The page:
Expository Preaching. Whew, that’s a mouthful. It seems very heavy and weighty and technical. In some ways, it may be, but at its essence, it just makes sense as a style (for lack of a better word) of preaching. Some of you hypothetical readers may not know what it is. Don’t worry. I didn’t either for a span. In fact, it was one of the most confusing topics of lecture in my early seminary days. All that being said, it’s what I would like to talk about today.
The best definition of expository preaching that I have found is in Richard L. Mayhue’s article “Rediscovering Expository Preaching” in the book entitled Rediscovering Expository Preaching: Balancing the Science and Art of Biblical Exposition where Mayhue and others on the staff at the Master’s Seminary write on this subject. Mayhue defined expository preaching as thus: “…expository preaching focuses predominantly on the text(s) under consideration along with its (their) context(s). Exposition normally concentrates on a single text of Scripture, but it is sometimes possible for a thematic/theological message or a historical/biographical discourse to be expository in nature” (MacArthur, J. (1997). Rediscovering expository preaching (9). Dallas: Word Pub.). I’m sure you can see where the confusion set in.
Let me define it as I see it. Expository preaching is preaching the Word of God in the context of the passage of Scripture in the context of its passage, chapter, book/epistle, and place among the entirety of Scripture. The key word is context. This way, the preacher does not take his own ideas or opinions and find within the text of Scripture a prooftext to make his message valid. To me, it just makes sense. What better way is there to proclaim the Word of God than in the context in which He “breathed” it out (2 Timothy 3:16).
The idea of expository preaching is expressed Scripturally:
- Nehemiah 8:8: “They read from the book, from the Law of God, clearly, and they gave the sense, so that the people understood the reading.”
- Acts 20:26-27: “Therefore I testify to you this day that I am innocent of the blood of all of you, for I did not shrink from declaring to you the whole counsel of God.”
I must admit to you the reasons that this is on my mind today. Firstly, today is a preaching day for me. It is the culmination of weeks of study of the book of Colossians. I have studied the words, the context – Scriptural and historical, and have done much reading over the text. I do not want to get into the pulpit and have my own words come out. In fact, when I pray before preaching, I pray that what the Lord wants me to say will take precedence over my own words. Second, I have listened to a few sermon snippets this morning that are not based upon the word of God. In fact, I finally cut the sermon off because it was not preaching God’s Word. It basically was a discourse on what this man wanted to talk about. Lastly, the Bible says in 2 Timothy 4:3-4: “For the time is coming when people will not endure sound teaching, but having itching ears they will accumulate for themselves teachers to suit their own passions, and will turn away from listening to the truth and wander off into myths.” Sadly, this time is apparently at hand.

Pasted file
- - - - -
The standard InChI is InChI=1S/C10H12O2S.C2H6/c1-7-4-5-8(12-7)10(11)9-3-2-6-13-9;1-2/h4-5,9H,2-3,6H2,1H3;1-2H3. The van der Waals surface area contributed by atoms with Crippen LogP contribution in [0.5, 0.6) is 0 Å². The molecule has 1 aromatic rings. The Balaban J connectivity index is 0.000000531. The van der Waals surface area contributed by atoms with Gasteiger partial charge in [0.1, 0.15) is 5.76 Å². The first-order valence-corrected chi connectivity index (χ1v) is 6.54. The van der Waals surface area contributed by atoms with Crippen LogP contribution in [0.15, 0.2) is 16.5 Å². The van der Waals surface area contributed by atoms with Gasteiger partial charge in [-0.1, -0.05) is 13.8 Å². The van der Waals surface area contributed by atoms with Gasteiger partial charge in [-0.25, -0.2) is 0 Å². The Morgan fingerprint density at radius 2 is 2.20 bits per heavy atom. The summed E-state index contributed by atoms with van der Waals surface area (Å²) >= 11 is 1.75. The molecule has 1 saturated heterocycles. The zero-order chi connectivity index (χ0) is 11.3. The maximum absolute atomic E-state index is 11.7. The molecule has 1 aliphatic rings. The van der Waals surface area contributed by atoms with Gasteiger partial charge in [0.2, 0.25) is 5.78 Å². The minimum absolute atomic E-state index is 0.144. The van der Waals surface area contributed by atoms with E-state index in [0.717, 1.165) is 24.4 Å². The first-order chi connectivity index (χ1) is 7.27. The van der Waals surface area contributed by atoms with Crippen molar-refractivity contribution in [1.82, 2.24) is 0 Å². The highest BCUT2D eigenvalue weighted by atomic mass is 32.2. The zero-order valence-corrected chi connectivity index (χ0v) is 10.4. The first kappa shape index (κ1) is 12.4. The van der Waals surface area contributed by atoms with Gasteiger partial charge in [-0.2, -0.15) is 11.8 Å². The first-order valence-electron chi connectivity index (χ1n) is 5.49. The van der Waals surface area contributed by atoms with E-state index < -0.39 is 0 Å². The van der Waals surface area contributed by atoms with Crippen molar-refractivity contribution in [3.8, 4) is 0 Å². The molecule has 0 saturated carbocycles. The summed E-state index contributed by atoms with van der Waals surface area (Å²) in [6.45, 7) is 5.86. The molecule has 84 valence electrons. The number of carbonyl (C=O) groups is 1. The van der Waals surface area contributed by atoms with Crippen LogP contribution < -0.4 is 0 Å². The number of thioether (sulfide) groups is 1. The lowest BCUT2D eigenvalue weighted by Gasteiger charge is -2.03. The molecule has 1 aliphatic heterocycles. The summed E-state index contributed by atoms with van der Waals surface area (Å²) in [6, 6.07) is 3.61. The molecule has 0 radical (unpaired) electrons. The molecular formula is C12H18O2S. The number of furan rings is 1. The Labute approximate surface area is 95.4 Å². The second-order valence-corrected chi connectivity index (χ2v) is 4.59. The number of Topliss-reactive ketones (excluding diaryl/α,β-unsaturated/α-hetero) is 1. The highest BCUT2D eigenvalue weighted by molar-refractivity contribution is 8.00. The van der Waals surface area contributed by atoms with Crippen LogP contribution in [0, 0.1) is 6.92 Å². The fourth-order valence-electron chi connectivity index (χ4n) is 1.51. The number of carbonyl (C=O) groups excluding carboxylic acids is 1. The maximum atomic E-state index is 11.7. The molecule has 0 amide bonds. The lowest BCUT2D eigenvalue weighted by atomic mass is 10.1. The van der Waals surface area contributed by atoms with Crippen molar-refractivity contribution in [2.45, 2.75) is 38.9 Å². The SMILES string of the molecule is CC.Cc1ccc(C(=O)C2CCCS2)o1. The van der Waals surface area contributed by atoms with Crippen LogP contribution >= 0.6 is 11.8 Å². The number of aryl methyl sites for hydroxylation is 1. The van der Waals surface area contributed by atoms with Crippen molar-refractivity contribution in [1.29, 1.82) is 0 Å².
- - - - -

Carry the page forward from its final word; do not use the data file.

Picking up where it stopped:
Now, for those who think I am saying that any who don’t preach in an expository manner are unbiblical preachers, re-read everything prior to this. I have not said that. I preached for years before I knew there was such a phrase. I am, however, saying that the context of Scripture is of the utmost importance. I believe that Paul’s warning in 2 Corinthians 4:1-6 supports this:
“Therefore, having this ministry by the mercy of God, we do not lose heart. But we have renounced disgraceful, underhanded ways. We refuse to practice cunning or to tamper with God’s Word, but by the open statement of the truth we would commend ourselves to everyone’s conscience in the sight of God. And even if our gospel is veiled, it is veiled only to those who are perishing. In their case, the god of this world has blinded the minds of the unbelievers, to keep them from seeing the light of the gospel of the glory of Christ, who is the image of God. For what we proclaim is not ourselves, but Jesus Christ as Lord, with ourselves as your servants for Jesus’ sake. For God, who said, ‘Let light shine out of darkness,’ has shone in our hearts to give the light of the knowledge of the glory of God in the face of Jesus Christ.”
I will close with some words from John MacArthur to those of you who long to be faithful expositors of the Word of God:
“To be a legitimate expositor, you have to explain the text, and that rarely occurs in preaching. That does not mean taking a text of Scripture, finding an outline, and bouncing your way through a homiletical format. Explaining the text means giving to the people precisely the message that God intended when He revealed that Scripture. That’s going to take you beyond superficiality, because frankly there isn’t anything superficial about the mind of God…. Everything about the mind of God is profound. Everything about the mind of God is systematic. Everything about the mind of God is clear. Everything about the mind of God is cohesive. Everything about the mind of God is orderly. And that is how the text should be explained.”
Once again, hypothetical readers, I thank you for your time.
Yours and His,